Andy Kirshner still isn't sure how to categorize his dazzling multimedia spectacle, The Museum of Life and Death. "If I call it music theater, everyone thinks it's Cats. If I call it opera, it sounds like big people in breastplates with horns on their heads. If I call it performance art, people think it'll be hard to understand or confrontational." He finally settles upon "interdisciplinary theater work," although he still sounds less than satisfied.
Formally trained as a composer, Kirshner studied at the University of Michigan in the '90s, finally settling in to teach in both the school of art and design and the school of music. This eclectic background informs his new work, The Museum of Life and Death. The piece melds together such varied disciplines as theater, video, computer animation, dance, mime, singing and composition.
It's loosely based on the 15th century morality play Everyman, Kirshner explains: "The original play posed the question, 'What can save Everyman from death?' But the answer given is a theological one, which didn't satisfy me. ... I wanted to make a piece that would explore how death fits into American culture."
The resulting conceit sounds almost like the setup for a punch line: What do you get when you cross a 15th-century morality play with a futuristic race of androids? Much like the play it's built upon, the protagonist is a stand-in for all humanity in that he must reckon with death. Kirshner sets the story far in the future, where robots people a perfect world, where "happiness is entirely a matter of downloading the right data."
Thus the necessity for the museum. "It is only through an understanding of his primitive human heritage that a 'post-human' super-person can come to grips with his own true nature."
If this all seems like a long detour to get to everyday mortality, Kirshner is eager to explain the remove. "It's not just a lugubrious slog to the grave," the composer says. "There's a certain amount of satire and irreverence in it, and also the crazy juxtapositions of time and place, the future, the historical medieval world and our own 21st century postindustrial world, with all these quirky anachronisms. ... You can use science fiction as a vehicle for satire, as a vehicle for deeper exploration."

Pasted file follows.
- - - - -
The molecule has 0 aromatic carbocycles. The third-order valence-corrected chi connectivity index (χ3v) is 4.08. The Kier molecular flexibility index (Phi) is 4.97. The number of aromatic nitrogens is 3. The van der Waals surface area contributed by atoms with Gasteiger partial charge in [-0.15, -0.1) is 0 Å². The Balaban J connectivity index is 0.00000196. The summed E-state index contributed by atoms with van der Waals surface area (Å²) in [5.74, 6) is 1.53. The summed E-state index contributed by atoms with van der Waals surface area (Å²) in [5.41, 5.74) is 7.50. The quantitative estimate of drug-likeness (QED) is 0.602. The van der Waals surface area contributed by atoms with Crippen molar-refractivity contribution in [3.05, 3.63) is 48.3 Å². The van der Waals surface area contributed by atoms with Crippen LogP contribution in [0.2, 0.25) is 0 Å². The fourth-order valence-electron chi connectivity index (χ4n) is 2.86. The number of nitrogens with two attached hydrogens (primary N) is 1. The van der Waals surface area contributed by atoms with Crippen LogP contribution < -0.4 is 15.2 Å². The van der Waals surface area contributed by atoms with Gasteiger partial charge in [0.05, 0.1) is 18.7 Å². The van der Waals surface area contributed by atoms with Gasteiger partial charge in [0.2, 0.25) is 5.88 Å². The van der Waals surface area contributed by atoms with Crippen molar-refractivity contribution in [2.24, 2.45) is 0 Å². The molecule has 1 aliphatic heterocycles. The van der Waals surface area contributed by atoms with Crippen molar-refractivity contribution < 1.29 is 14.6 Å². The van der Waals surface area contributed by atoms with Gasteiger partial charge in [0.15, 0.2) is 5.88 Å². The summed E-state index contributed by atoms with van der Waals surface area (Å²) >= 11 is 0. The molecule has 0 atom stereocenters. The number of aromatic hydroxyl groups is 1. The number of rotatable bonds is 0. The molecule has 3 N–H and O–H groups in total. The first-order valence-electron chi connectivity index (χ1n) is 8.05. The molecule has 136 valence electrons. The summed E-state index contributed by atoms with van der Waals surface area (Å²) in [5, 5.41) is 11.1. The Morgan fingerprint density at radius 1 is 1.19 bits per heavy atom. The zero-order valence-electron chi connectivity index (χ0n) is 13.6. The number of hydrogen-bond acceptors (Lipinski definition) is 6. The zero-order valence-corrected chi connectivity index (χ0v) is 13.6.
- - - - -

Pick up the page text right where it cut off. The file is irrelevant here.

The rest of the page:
Though the play does use humor, it also offers lyrical passages combining Kirshner's rich and haunting score composed for a jazz quintet and a medieval chorus with evocative lighting and visuals. Though straight dance productions must often fight against the idea that audiences may not "get it," Museum makes use of the stylized mime of player Mark Anderson to telegraph emotion more clearly while using poetic body language. Backed up by three projection screens and the silhouettes of dancers behind them, Kirshner is able to create a powerful mood. When the title character sings, "O death, you came when I had you least in mind," it's a poignant lament.
Audiences may note that such multimedia shows are an emerging trend in our area, and Museum comes on the heels of a similar effort, the Peter Sparling Dance Company's Peninsula. Is the stage adopting multimedia in a bid to remain relevant to today's media-saturated culture? Kirshner says no, but allows that reaching an audience with straight performance is a challenge.
"A lot of theater artists are aware of the power of mediated images. The minute you put something up on a video screen when you have live actors, people stop looking at the actors. I try to use video like it's another character."
The Museum of Life and Death runs 8 p.m. on Thursday, Feb. 16, through Saturday, Feb. 18, and 3 p.m. on Sunday, Feb. 19, at the Duderstadt Center, 2281 Bonisteel Blvd., Ann Arbor. Tickets are free, but reservations are required. Send an e-mail with your name, show date and the number of tickets you would like to: firstname.lastname@example.org. Tickets are also available at the door on a first-come-first-served basis.Michael Jackman is a writer and copy editor for Metro Times. Send comments to email@example.com or call